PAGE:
Video at the link did not run for me this morning.
Madagascar’s experts say political microcosm in Madagascar will be changed by unexpected alliances of candidates after the final results of the first round of presidential election held on Oct. 25 was proclaimed by the Special Electoral Court (CES) on Friday.
CES President Rakotozafy Francois said among 33 candidates participating in the first round, Jean Louis Robinson, who took the lead with 21.16 percent of the votes, and Hery Rajaonarimampianina, who came the second with 15.85 percent of the votes, will enter a run-off set for Dec. 20 as none acquired 50 percent of the tally.
Back in 2009 — right before the 2010 census of the nation was taken — there was an announcement that the Obama administration had decided that the Census Bureau would report to senior White House aides.
Which brings us to two solutions that might work better and make the game more a game of skill than a game of kill — one by improving the crucial equipment, and one by taking a page from football’s cousin, soccer, where players are almost entirely unprotected.
In addition to the cracked helmet, college and professional football needs a Red Card, which is what soccer referees use to punish players for egregious and unprofessional attacks on others. A Red Card on the soccer field has two consequences. First, the offending player is ejected and then barred from the next game. But more important from the team’s point of view, the ejected player cannot be replaced on the field, meaning the team has to play one down. The team and the coaches have great incentive to teach players to use their skills rather than brute force to achieve their ends. And the player’s loyalty to his team will help ensure that he curbs his more violent hits in order to stay in the game. The same would be true in football — when a team has an incentive to play skillfully, thuggery will disappear.
Currently, wealthy nations such as Britain offer donations following a natural disaster.
But last night a group of nations came together to argue extreme events, such as droughts or typhoons, are becoming more frequent because of man-made global warming.
In a heated debate last night, the 191 nations addressed the idea of some members paying ‘compensation’ to poor countries for natural disasters.
A group of 130 nations led by China even called for scientists to examine historical emissions dating back to the time of the industrial revolution in 1850.
The principle has dominated the negotiations at Warsaw, with Britain and other developed nations refusing to countenance the idea of an automatic compensation fund, concerned over the repercussions over legal liability.
Yet a population of roving turkeys on Staten Island has become a mess-making, traffic-stopping scourge to some residents, an impromptu natural attraction to others and a fraught project for government officials.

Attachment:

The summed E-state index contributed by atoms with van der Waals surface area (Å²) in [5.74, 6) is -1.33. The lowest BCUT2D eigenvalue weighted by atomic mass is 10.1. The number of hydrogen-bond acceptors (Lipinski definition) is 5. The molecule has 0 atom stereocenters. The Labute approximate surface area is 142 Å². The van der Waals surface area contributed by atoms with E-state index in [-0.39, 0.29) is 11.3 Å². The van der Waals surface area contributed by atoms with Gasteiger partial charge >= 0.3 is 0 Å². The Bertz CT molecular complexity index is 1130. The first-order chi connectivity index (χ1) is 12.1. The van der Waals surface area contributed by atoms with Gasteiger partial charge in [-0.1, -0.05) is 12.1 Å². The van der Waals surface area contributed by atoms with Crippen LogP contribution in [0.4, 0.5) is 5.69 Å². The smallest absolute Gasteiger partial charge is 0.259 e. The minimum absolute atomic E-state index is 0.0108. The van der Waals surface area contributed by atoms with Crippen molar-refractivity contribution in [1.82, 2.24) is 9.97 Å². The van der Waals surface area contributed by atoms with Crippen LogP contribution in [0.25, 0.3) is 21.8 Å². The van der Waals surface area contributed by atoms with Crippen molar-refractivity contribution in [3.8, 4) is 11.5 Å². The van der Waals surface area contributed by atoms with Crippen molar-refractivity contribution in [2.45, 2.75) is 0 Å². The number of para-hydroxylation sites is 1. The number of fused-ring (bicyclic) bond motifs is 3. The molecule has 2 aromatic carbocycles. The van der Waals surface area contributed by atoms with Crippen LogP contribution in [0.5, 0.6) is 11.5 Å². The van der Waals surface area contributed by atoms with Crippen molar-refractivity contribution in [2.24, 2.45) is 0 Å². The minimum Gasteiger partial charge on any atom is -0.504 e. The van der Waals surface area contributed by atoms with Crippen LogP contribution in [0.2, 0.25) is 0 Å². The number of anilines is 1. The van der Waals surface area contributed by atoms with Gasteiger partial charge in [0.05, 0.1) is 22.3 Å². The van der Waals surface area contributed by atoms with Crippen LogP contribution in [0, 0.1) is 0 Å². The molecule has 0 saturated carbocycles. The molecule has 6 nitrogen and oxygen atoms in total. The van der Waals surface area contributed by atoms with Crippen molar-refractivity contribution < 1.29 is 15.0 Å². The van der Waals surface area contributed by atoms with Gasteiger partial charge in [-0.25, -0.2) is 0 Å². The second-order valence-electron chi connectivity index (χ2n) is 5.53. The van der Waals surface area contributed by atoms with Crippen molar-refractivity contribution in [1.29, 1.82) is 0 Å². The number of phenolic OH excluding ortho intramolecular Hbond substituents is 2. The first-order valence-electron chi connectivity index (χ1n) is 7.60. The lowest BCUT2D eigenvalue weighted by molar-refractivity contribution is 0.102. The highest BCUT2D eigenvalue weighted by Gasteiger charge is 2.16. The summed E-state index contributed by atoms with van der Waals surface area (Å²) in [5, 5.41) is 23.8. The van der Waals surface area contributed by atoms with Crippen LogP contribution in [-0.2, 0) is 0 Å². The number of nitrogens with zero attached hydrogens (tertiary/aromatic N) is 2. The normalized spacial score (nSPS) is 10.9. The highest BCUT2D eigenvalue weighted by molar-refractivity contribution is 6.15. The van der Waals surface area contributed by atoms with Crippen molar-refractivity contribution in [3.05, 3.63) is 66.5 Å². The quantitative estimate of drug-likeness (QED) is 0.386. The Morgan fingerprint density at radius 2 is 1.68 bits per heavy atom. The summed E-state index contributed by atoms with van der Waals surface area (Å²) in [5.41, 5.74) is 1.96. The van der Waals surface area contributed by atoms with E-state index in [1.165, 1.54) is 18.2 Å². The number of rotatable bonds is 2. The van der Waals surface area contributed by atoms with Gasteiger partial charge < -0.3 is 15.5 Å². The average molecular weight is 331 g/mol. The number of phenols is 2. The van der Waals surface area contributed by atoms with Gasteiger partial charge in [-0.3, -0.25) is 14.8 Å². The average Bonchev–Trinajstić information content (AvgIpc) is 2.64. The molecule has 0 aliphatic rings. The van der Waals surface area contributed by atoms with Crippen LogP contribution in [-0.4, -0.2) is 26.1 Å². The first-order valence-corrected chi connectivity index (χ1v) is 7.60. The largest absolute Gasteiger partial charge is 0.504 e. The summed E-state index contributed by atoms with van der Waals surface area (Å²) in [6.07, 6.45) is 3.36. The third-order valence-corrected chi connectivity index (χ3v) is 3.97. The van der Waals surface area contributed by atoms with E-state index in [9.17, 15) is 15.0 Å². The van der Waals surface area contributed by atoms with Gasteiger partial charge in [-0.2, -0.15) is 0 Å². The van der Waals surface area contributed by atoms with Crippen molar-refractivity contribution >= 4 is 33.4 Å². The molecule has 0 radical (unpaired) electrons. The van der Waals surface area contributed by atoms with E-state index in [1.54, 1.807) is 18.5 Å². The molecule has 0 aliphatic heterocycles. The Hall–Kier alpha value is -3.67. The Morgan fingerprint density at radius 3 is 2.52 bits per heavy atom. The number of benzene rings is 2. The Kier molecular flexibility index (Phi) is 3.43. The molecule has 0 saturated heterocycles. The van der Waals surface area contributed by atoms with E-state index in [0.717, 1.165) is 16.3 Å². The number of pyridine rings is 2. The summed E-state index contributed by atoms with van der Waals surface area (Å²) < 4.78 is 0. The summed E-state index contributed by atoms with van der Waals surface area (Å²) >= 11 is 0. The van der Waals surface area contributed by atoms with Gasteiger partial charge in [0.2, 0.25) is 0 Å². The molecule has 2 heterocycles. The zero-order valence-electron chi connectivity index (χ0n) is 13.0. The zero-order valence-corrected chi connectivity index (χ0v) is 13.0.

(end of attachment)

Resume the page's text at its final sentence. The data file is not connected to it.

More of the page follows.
Since dozens of the turkeys were rounded up and killed this summer, the birds’ future has become a topic as heated as a Thanksgiving meat thermometer.
“We don’t want to kill them. We just want them to leave us alone,” says Barbara Laing, who watched as at least 50 turkeys converged outside her house around sundown one recent evening with a chorus of honks — their own and those of drivers futilely trying to shoo them out of traffic.
The idea behind the plot was simple, but ingenious: the spoon would set off alarms at airport security, whereupon the unwilling bride-to-be could explain her situation to a law enforcement officer who could then intervene to protect her.
The ploy evidently worked, and has been adopted since by other young women in the UK, most of them British-born, who are sent to their parents’ original homes and villages in Pakistan, Bangladesh, and elsewhere to marry first cousins they have never met, conscribed to a life of servitude and worse.
Archaeologists have unearthed what may be the oldest — and largest — ancient wine cellar in the Near East, containing forty jars, each of which would have held fifty liters of strong, sweet wine. The cellar was discovered in the ruined palace of a sprawling Canaanite city in northern Israel, called Tel Kabri. The site dates to about 1,700 B.C. and isn’t far from many of Israel’s modern-day wineries.
Political Correctness Could Affect Holiday Weight Gain
It’s that time of year when Americans start focusing on holiday celebrations, many of which will involve high-caloric food. As the festivities proceed, so do countless tips for keeping off extra weight this season.
Marketing doctoral student Peggy Liu and Fuqua marketing professor Gavan Fitzsimons led a team that conducted multiple experiments into how people choose between healthy and unhealthy food options when they are picking for both themselves and another person.
Some Capitol Hill lawmakers have been clamoring to shutter the companies ever since the government seized them at the height of the 2008 housing crisis. President Obama also has publicly called for an end to the two institutions.